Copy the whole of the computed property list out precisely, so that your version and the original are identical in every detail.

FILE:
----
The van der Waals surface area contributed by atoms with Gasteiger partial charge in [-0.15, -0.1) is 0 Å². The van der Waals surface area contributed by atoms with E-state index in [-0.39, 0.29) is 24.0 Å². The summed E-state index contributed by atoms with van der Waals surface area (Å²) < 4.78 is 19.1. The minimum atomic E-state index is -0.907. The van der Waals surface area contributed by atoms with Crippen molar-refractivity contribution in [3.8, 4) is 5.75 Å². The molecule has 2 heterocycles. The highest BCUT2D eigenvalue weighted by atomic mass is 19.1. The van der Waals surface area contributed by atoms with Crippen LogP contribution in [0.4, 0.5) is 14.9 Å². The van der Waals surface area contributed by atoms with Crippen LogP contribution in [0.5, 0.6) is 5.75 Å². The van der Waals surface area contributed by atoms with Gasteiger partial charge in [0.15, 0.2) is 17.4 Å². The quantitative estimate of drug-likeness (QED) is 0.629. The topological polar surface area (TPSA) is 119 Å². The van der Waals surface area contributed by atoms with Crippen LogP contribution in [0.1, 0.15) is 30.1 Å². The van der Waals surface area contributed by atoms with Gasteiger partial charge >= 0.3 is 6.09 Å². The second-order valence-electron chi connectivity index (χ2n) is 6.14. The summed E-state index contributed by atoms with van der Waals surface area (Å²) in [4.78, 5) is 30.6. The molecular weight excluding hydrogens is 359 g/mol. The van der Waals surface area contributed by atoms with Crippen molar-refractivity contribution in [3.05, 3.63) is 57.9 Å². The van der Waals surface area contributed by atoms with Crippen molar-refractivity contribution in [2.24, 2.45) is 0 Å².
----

The van der Waals surface area contributed by atoms with Gasteiger partial charge in [-0.15, -0.1) is 0 Å². The van der Waals surface area contributed by atoms with E-state index in [-0.39, 0.29) is 24.0 Å². The summed E-state index contributed by atoms with van der Waals surface area (Å²) < 4.78 is 19.1. The minimum atomic E-state index is -0.907. The van der Waals surface area contributed by atoms with Crippen molar-refractivity contribution in [3.8, 4) is 5.75 Å². The molecule has 2 heterocycles. The highest BCUT2D eigenvalue weighted by atomic mass is 19.1. The van der Waals surface area contributed by atoms with Crippen LogP contribution in [0.4, 0.5) is 14.9 Å². The van der Waals surface area contributed by atoms with Crippen LogP contribution in [0.5, 0.6) is 5.75 Å². The van der Waals surface area contributed by atoms with Gasteiger partial charge in [0.15, 0.2) is 17.4 Å². The quantitative estimate of drug-likeness (QED) is 0.629. The topological polar surface area (TPSA) is 119 Å². The van der Waals surface area contributed by atoms with Crippen LogP contribution in [0.1, 0.15) is 30.1 Å². The van der Waals surface area contributed by atoms with Gasteiger partial charge >= 0.3 is 6.09 Å². The second-order valence-electron chi connectivity index (χ2n) is 6.14. The summed E-state index contributed by atoms with van der Waals surface area (Å²) in [4.78, 5) is 30.6. The molecular weight excluding hydrogens is 359 g/mol. The van der Waals surface area contributed by atoms with Crippen molar-refractivity contribution in [3.05, 3.63) is 57.9 Å². The van der Waals surface area contributed by atoms with Crippen molar-refractivity contribution in [2.24, 2.45) is 0 Å².